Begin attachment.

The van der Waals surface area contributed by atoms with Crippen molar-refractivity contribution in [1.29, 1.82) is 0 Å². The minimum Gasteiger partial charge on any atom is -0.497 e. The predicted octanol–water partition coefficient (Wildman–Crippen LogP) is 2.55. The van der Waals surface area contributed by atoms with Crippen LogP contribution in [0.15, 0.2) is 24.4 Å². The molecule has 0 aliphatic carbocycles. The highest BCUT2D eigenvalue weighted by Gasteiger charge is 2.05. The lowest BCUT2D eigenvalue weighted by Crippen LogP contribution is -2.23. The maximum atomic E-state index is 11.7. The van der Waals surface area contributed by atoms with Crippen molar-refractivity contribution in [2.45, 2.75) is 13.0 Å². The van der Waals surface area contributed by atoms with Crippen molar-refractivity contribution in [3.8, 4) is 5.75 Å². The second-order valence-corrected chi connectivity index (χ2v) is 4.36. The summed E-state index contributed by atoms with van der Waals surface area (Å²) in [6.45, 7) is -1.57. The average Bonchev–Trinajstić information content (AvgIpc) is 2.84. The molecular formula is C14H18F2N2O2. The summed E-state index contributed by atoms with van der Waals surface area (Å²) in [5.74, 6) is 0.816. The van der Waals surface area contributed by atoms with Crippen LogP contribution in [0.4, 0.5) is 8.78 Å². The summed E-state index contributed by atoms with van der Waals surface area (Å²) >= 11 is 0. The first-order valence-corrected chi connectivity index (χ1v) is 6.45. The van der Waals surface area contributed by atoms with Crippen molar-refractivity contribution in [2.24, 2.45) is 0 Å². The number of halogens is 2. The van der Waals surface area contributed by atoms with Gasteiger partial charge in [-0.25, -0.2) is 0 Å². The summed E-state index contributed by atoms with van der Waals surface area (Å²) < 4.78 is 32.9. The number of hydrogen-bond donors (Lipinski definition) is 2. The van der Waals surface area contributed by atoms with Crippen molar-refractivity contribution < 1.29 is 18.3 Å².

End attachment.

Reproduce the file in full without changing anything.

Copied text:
The van der Waals surface area contributed by atoms with Crippen molar-refractivity contribution in [1.29, 1.82) is 0 Å². The minimum Gasteiger partial charge on any atom is -0.497 e. The predicted octanol–water partition coefficient (Wildman–Crippen LogP) is 2.55. The van der Waals surface area contributed by atoms with Crippen LogP contribution in [0.15, 0.2) is 24.4 Å². The molecule has 0 aliphatic carbocycles. The highest BCUT2D eigenvalue weighted by Gasteiger charge is 2.05. The lowest BCUT2D eigenvalue weighted by Crippen LogP contribution is -2.23. The maximum atomic E-state index is 11.7. The van der Waals surface area contributed by atoms with Crippen molar-refractivity contribution in [2.45, 2.75) is 13.0 Å². The van der Waals surface area contributed by atoms with Crippen molar-refractivity contribution in [3.8, 4) is 5.75 Å². The second-order valence-corrected chi connectivity index (χ2v) is 4.36. The summed E-state index contributed by atoms with van der Waals surface area (Å²) in [6.45, 7) is -1.57. The average Bonchev–Trinajstić information content (AvgIpc) is 2.84. The molecular formula is C14H18F2N2O2. The summed E-state index contributed by atoms with van der Waals surface area (Å²) in [5.74, 6) is 0.816. The van der Waals surface area contributed by atoms with Crippen LogP contribution in [0.4, 0.5) is 8.78 Å². The summed E-state index contributed by atoms with van der Waals surface area (Å²) >= 11 is 0. The first-order valence-corrected chi connectivity index (χ1v) is 6.45. The van der Waals surface area contributed by atoms with Crippen molar-refractivity contribution in [2.24, 2.45) is 0 Å². The number of halogens is 2. The van der Waals surface area contributed by atoms with Gasteiger partial charge in [-0.25, -0.2) is 0 Å². The summed E-state index contributed by atoms with van der Waals surface area (Å²) < 4.78 is 32.9. The number of hydrogen-bond donors (Lipinski definition) is 2. The van der Waals surface area contributed by atoms with Crippen molar-refractivity contribution < 1.29 is 18.3 Å².